Computerized axial tomography (CAT)

cat scan

CAT scan uses special x-ray equipment with innovative computers to create multiple images of the body’s structures. A CAT scan can be a helpful test for different types of arthritis. It can examine the joints deep within the body that traditional x-rays may not be able to examine adequately, including the pelvic region or the spine.

During a CAT scan, the x-ray equipment and computer technology can record clear images of the body, displaying the soft tissues, ligaments and muscles more clearly than a traditional x-ray can. A CAT scan can help gauge the health of the joints and lead to a proper diagnosis of arthritis, helping you receive treatment sooner to minimize discomfort.

Bone scan

bone scan is an innovative radiology procedure that can help examine and detect various bone conditions. A unique aspect of a bone scan is that it can help identify physical and chemical changes in the bone. Bone scans may also be a useful tool to monitor and follow the progression of certain conditions and their treatments.

A type of nuclear radiology procedure, a bone scan uses a very small amount of a radioactive substance to aid in examining the bones. The radioactive substance used during a bone scan is commonly referred to as a tracer. This tracer will collect within the bone tissues at spots of physical or chemical abnormalities.

Discogram

A discogram, which may be referred to as discography, is a diagnostic imaging test that uses an injection to confirm if there are damaged joints within the spinal column. Discograms are often performed on the lower back to assess the health of the spinal discs. During a discogram, the patient is alert and awake to report if there are any painful or uncomfortable symptoms during the test.

A discogram is performed under fluoroscopic guidance to make sure the needle is placed precisely and accurately. A needle is inserted into the disc’s center while a contrast dye is injected. If this injection causes a patient to feel back pain, a physician can determine if the spinal disc may be the source of the pain.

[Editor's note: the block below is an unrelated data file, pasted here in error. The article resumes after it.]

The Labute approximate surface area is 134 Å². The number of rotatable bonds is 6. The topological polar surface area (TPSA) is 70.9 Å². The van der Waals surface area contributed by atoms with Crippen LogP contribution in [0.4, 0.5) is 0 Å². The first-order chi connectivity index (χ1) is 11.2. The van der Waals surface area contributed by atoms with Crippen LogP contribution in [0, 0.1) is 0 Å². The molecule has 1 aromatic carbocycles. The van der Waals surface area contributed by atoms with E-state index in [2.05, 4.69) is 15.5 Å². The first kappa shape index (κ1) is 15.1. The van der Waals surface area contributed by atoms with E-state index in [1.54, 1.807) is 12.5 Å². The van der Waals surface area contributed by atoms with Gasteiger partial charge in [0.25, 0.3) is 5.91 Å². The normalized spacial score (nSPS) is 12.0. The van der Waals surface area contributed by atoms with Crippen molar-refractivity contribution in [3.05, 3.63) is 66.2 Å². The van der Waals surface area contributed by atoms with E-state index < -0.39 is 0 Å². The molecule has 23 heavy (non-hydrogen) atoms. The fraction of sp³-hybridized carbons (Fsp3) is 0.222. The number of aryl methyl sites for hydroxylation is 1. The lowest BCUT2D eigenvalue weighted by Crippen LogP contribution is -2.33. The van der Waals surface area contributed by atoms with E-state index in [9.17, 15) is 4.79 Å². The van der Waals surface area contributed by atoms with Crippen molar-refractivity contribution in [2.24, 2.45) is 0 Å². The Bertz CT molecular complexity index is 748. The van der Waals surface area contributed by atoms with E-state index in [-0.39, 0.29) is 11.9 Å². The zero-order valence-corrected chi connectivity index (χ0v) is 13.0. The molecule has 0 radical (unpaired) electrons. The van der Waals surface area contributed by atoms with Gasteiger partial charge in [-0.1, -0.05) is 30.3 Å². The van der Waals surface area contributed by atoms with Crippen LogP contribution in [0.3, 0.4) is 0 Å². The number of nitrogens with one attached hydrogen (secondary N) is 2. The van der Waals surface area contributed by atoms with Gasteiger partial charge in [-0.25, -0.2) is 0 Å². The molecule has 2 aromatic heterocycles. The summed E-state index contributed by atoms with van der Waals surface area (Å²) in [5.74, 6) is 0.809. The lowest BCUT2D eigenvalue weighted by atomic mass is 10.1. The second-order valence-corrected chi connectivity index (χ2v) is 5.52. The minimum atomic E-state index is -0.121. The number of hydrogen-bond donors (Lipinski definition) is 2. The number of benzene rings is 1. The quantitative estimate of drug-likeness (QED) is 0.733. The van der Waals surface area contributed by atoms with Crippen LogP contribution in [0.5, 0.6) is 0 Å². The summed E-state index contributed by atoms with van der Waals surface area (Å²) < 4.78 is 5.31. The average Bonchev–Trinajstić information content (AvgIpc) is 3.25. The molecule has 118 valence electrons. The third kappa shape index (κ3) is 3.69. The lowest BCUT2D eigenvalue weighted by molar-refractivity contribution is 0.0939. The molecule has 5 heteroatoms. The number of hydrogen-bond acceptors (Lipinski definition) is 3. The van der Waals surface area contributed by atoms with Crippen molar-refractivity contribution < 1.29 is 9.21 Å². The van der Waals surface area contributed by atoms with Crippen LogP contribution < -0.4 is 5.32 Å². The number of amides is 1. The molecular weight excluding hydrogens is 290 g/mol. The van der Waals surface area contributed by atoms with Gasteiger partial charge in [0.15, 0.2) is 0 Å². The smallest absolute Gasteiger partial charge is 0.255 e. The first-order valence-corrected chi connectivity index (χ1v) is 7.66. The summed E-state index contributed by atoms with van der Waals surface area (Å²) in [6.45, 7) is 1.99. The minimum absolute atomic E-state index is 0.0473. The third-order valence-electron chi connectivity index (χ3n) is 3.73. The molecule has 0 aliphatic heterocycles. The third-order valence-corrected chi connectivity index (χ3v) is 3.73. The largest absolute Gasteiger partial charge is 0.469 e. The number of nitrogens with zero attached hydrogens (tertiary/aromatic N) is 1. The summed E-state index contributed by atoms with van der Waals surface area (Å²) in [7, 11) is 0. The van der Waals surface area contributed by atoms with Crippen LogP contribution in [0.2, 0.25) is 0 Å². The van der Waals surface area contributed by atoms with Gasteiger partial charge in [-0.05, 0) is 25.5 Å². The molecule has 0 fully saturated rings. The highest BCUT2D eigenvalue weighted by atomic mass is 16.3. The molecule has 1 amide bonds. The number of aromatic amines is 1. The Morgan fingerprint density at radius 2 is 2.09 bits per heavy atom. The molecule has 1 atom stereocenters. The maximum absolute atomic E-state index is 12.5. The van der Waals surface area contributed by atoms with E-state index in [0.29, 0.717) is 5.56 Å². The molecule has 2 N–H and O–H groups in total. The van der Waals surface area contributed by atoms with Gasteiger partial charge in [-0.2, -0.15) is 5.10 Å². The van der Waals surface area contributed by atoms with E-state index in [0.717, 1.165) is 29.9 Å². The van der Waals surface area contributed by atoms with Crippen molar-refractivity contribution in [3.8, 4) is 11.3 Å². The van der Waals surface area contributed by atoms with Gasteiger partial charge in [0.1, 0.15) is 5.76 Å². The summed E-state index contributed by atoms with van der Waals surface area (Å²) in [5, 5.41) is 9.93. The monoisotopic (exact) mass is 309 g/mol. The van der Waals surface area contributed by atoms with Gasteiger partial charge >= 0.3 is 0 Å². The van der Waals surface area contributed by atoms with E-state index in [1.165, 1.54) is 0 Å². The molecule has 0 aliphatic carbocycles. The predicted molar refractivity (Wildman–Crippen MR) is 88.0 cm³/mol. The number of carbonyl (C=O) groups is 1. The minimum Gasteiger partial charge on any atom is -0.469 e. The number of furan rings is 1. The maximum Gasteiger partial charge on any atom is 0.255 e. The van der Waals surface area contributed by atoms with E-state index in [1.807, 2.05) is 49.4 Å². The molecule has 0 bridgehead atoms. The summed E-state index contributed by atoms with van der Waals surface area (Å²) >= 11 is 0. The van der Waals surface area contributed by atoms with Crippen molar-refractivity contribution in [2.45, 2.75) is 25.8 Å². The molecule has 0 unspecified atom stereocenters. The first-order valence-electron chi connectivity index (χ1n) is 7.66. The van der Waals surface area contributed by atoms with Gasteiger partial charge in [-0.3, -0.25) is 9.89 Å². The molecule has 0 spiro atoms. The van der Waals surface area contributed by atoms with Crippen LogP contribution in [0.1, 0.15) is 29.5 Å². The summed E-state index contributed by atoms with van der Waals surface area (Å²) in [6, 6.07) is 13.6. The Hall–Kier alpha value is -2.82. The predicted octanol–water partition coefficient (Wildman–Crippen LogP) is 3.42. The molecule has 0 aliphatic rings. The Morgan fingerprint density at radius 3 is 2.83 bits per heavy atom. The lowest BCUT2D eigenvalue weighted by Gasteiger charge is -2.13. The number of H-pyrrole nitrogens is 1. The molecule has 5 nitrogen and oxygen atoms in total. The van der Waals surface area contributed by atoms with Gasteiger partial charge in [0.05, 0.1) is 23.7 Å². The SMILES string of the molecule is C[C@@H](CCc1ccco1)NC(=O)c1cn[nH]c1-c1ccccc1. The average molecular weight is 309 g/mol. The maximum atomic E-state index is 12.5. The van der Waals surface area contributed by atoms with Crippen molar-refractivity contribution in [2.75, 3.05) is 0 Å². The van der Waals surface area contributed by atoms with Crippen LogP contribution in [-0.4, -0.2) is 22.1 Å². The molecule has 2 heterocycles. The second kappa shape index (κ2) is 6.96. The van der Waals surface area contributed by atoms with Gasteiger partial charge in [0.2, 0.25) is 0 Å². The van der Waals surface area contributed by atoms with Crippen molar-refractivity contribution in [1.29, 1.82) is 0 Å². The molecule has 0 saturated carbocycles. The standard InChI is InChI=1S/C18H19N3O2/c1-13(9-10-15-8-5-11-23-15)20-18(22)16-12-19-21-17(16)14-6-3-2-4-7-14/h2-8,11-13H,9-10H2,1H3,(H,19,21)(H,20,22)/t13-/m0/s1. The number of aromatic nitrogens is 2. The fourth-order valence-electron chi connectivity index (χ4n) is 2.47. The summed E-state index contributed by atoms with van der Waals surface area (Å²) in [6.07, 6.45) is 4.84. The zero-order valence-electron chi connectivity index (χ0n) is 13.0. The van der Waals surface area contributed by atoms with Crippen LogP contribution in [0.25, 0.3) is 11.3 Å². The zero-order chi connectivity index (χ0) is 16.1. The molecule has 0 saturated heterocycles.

Dual-energy x-ray absorptiometry (DEXA)

DEXA scan may be needed if more specialized imaging tests are required to determine bone health. Physicians may suggest a DEXA scan when diagnosing osteoporosis or arthritis related to the back or feet. During a DEXA scan, a small amount of radiation is used to help determine the density of the bone and overall bone health.

When bone density is measured, some patients with advanced osteoarthritis of the spine may appear to have a higher bone density than that measured by other methods. This higher bone density is often the result of bone spurs developing and the discs narrowing, giving a general impression that the bone is thicker than it actually is.

World-leading diagnostic imaging at Envision Imaging

Envision Imaging is a leading provider of innovative diagnostic imaging services. We strive to improve lives with exceptional and unmistakable care and service. Envision Imaging and Colorado Springs Imaging offer state-of-the-art radiology services with several locations and is proud to provide a better imaging experience. When you choose Envision Imaging, you can rely on friendly service, knowledgeable team members and world-class radiology services.

Learn more about our radiology services and request your radiology screening today.